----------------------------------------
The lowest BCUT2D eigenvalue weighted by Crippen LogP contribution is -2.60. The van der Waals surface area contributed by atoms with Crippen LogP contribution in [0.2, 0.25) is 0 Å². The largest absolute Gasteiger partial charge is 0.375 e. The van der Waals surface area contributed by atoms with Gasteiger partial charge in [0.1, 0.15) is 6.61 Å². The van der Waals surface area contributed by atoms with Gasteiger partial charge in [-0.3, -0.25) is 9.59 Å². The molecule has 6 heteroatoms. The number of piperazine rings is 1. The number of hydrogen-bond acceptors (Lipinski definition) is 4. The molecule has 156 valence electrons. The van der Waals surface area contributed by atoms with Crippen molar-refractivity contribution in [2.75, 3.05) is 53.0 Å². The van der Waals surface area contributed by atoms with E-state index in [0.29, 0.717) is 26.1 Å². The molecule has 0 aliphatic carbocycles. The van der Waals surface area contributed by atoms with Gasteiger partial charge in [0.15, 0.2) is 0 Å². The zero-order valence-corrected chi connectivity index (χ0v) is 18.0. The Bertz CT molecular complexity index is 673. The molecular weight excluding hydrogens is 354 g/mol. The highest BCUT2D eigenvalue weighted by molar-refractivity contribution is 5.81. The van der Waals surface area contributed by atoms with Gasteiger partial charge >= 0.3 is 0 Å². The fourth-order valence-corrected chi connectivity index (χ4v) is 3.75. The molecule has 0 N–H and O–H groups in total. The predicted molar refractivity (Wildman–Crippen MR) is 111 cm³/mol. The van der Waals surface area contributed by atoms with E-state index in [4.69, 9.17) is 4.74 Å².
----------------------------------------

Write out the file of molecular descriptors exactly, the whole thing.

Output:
The lowest BCUT2D eigenvalue weighted by Crippen LogP contribution is -2.60. The van der Waals surface area contributed by atoms with Crippen LogP contribution in [0.2, 0.25) is 0 Å². The largest absolute Gasteiger partial charge is 0.375 e. The van der Waals surface area contributed by atoms with Gasteiger partial charge in [0.1, 0.15) is 6.61 Å². The van der Waals surface area contributed by atoms with Gasteiger partial charge in [-0.3, -0.25) is 9.59 Å². The molecule has 6 heteroatoms. The number of piperazine rings is 1. The number of hydrogen-bond acceptors (Lipinski definition) is 4. The molecule has 156 valence electrons. The van der Waals surface area contributed by atoms with Crippen molar-refractivity contribution in [2.75, 3.05) is 53.0 Å². The van der Waals surface area contributed by atoms with E-state index in [0.29, 0.717) is 26.1 Å². The molecule has 0 aliphatic carbocycles. The van der Waals surface area contributed by atoms with Gasteiger partial charge in [0.15, 0.2) is 0 Å². The zero-order valence-corrected chi connectivity index (χ0v) is 18.0. The Bertz CT molecular complexity index is 673. The molecular weight excluding hydrogens is 354 g/mol. The highest BCUT2D eigenvalue weighted by molar-refractivity contribution is 5.81. The van der Waals surface area contributed by atoms with Gasteiger partial charge >= 0.3 is 0 Å². The fourth-order valence-corrected chi connectivity index (χ4v) is 3.75. The molecule has 0 N–H and O–H groups in total. The predicted molar refractivity (Wildman–Crippen MR) is 111 cm³/mol. The van der Waals surface area contributed by atoms with E-state index in [4.69, 9.17) is 4.74 Å².